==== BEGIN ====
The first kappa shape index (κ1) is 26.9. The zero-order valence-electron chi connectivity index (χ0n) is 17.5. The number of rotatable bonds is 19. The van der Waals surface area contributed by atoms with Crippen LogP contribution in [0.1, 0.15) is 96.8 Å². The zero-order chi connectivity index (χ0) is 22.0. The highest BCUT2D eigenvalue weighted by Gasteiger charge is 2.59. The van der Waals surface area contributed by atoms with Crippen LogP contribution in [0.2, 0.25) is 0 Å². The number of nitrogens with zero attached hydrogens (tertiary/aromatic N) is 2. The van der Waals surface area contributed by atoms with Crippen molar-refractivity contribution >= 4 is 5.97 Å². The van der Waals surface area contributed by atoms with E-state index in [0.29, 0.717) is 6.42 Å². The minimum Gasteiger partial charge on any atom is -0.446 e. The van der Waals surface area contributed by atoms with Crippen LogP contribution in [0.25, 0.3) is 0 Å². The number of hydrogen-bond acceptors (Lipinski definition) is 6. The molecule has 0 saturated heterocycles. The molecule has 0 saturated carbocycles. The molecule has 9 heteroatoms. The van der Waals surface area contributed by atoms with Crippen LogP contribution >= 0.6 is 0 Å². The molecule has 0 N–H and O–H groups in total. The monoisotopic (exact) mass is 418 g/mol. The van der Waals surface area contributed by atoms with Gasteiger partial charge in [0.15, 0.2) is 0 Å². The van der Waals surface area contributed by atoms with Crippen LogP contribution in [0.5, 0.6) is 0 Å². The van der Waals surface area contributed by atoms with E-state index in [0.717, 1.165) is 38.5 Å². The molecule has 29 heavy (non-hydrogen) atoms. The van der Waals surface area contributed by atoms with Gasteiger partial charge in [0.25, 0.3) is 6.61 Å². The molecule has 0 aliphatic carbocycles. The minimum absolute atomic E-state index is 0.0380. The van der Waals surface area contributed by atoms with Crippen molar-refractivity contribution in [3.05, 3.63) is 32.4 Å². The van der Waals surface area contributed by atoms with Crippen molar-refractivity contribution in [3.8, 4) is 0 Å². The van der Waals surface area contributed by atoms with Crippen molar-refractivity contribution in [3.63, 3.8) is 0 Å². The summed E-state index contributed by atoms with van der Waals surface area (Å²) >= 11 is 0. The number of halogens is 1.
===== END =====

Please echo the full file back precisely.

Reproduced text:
The first kappa shape index (κ1) is 26.9. The zero-order valence-electron chi connectivity index (χ0n) is 17.5. The number of rotatable bonds is 19. The van der Waals surface area contributed by atoms with Crippen LogP contribution in [0.1, 0.15) is 96.8 Å². The zero-order chi connectivity index (χ0) is 22.0. The highest BCUT2D eigenvalue weighted by Gasteiger charge is 2.59. The van der Waals surface area contributed by atoms with Crippen LogP contribution in [0.2, 0.25) is 0 Å². The number of nitrogens with zero attached hydrogens (tertiary/aromatic N) is 2. The van der Waals surface area contributed by atoms with Crippen molar-refractivity contribution >= 4 is 5.97 Å². The van der Waals surface area contributed by atoms with E-state index in [0.29, 0.717) is 6.42 Å². The minimum Gasteiger partial charge on any atom is -0.446 e. The van der Waals surface area contributed by atoms with Crippen LogP contribution in [0.25, 0.3) is 0 Å². The number of hydrogen-bond acceptors (Lipinski definition) is 6. The molecule has 0 saturated heterocycles. The molecule has 0 saturated carbocycles. The molecule has 9 heteroatoms. The van der Waals surface area contributed by atoms with Crippen LogP contribution >= 0.6 is 0 Å². The molecule has 0 N–H and O–H groups in total. The monoisotopic (exact) mass is 418 g/mol. The van der Waals surface area contributed by atoms with Gasteiger partial charge in [0.15, 0.2) is 0 Å². The van der Waals surface area contributed by atoms with Crippen LogP contribution in [0.5, 0.6) is 0 Å². The van der Waals surface area contributed by atoms with E-state index in [0.717, 1.165) is 38.5 Å². The molecule has 29 heavy (non-hydrogen) atoms. The van der Waals surface area contributed by atoms with Gasteiger partial charge in [0.25, 0.3) is 6.61 Å². The molecule has 0 aliphatic carbocycles. The minimum absolute atomic E-state index is 0.0380. The van der Waals surface area contributed by atoms with Crippen molar-refractivity contribution in [3.05, 3.63) is 32.4 Å². The van der Waals surface area contributed by atoms with Crippen molar-refractivity contribution in [3.8, 4) is 0 Å². The van der Waals surface area contributed by atoms with Crippen molar-refractivity contribution in [3.63, 3.8) is 0 Å². The summed E-state index contributed by atoms with van der Waals surface area (Å²) >= 11 is 0. The number of halogens is 1.